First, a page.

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Title: Efficient system identification based on root cepstral deconvolution
Author: Sarpal, Sanjeev
ISNI:       0000 0001 3553 326X
Awarding Body: University of Surrey
Current Institution: University of Surrey
Date of Award: 2003
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This thesis summarizes approximately three years of research on signal modelling for the purposes of system identification. Improvements in signal modelling techniques have been encouraged over the years by society's demand for more efficient ways of accessing information. As a consequence, several modelling/compression techniques in both the time domain and the frequency domain have been developed as possible solutions to these problems. Cepstral deconvolution is a frequency domain modelling technique that has been successfully applied to many diverse fields, such as speech and seismic analysis. Thus far, all cepstral modelling performance has been empirical, relying on the judgement of the designer. Therefore a novel method for measuring root cepstral pole-zero modelling performance is proposed, by introducing a cost function applied directly to the root cepstral domain. It is, therefore, possible to demonstrate the optimized modelling of a pole-zero model and show that its performance is superior to that of a FIR Wiener filter and LPC. The optimized modelling of speech data is considered by a special form of the developed cost function. It is demonstrated that the modelling performance of the root cepstral method is superior to that of the real (magnitude) cepstrum and LPC. A novel method of model order identification for use with time domain modelling methods based around z-plane root cepstral plots is also developed and discussed. It is demonstrated that the positions of a model or plant's poles and zeros may be determined by visual inspection of the resulting z-plane plot. However, performance in noise was poor to that of LPC, leading to difficulties when trying to determine the model's order. Finally, an investigation into the poor phase modelling performance of the algorithm when modelling signals comprised of multiple excitations is presented. It is demonstrated that all DFT/FFT based analysis techniques are fundamentally flawed due to discontinuities. As a consequence, a simple pre-filtering algorithm is presented as a possible solution.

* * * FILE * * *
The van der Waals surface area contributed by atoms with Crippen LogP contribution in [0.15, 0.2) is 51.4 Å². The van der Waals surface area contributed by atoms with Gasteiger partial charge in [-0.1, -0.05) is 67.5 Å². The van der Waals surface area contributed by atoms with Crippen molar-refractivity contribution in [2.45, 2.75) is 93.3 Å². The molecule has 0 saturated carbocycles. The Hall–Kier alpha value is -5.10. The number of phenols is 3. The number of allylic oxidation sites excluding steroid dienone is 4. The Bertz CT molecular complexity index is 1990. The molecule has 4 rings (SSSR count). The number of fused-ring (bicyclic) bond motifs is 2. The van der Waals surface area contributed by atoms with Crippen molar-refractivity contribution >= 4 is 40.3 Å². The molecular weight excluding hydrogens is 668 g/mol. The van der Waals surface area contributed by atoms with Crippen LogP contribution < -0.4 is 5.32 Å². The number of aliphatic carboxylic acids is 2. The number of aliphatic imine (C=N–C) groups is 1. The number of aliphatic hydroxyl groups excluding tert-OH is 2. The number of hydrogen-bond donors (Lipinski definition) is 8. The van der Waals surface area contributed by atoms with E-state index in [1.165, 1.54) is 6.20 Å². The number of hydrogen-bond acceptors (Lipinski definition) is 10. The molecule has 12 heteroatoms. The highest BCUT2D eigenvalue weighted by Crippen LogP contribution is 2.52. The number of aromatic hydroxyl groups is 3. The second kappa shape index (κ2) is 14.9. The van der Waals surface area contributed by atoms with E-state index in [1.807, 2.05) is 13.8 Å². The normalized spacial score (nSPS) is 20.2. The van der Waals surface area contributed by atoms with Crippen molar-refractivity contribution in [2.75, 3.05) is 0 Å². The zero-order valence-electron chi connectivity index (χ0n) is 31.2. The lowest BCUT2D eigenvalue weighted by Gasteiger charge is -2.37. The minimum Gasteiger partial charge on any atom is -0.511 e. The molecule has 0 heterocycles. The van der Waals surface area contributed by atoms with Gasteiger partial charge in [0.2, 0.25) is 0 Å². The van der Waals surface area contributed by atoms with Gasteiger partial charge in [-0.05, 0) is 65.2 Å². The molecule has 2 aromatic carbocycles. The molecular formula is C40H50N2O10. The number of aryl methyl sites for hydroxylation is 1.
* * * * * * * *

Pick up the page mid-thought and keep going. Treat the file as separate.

Supervisor: Not available Sponsor: Not available
Qualification Name: Thesis (Ph.D.) Qualification Level: Doctoral
EThOS ID:  DOI: Not available
Keywords: Speech synthesis